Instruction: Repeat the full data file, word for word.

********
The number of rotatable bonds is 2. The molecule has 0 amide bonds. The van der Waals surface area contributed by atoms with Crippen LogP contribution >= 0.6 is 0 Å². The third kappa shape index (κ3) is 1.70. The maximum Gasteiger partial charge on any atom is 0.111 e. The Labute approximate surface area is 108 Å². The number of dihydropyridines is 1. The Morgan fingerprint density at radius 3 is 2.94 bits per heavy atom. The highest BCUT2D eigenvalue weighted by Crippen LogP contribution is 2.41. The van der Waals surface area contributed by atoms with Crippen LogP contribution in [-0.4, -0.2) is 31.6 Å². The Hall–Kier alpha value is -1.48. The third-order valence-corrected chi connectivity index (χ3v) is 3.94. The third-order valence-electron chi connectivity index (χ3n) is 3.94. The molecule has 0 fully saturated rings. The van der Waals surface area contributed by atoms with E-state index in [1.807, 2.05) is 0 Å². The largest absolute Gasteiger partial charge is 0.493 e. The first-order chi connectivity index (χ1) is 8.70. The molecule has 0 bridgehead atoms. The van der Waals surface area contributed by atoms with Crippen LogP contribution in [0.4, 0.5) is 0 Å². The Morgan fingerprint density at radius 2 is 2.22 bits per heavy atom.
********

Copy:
The number of rotatable bonds is 2. The molecule has 0 amide bonds. The van der Waals surface area contributed by atoms with Crippen LogP contribution >= 0.6 is 0 Å². The third kappa shape index (κ3) is 1.70. The maximum Gasteiger partial charge on any atom is 0.111 e. The Labute approximate surface area is 108 Å². The number of dihydropyridines is 1. The Morgan fingerprint density at radius 3 is 2.94 bits per heavy atom. The highest BCUT2D eigenvalue weighted by Crippen LogP contribution is 2.41. The van der Waals surface area contributed by atoms with Crippen LogP contribution in [-0.4, -0.2) is 31.6 Å². The Hall–Kier alpha value is -1.48. The third-order valence-corrected chi connectivity index (χ3v) is 3.94. The third-order valence-electron chi connectivity index (χ3n) is 3.94. The molecule has 0 fully saturated rings. The van der Waals surface area contributed by atoms with E-state index in [1.807, 2.05) is 0 Å². The largest absolute Gasteiger partial charge is 0.493 e. The first-order chi connectivity index (χ1) is 8.70. The molecule has 0 bridgehead atoms. The van der Waals surface area contributed by atoms with Crippen LogP contribution in [0.4, 0.5) is 0 Å². The Morgan fingerprint density at radius 2 is 2.22 bits per heavy atom.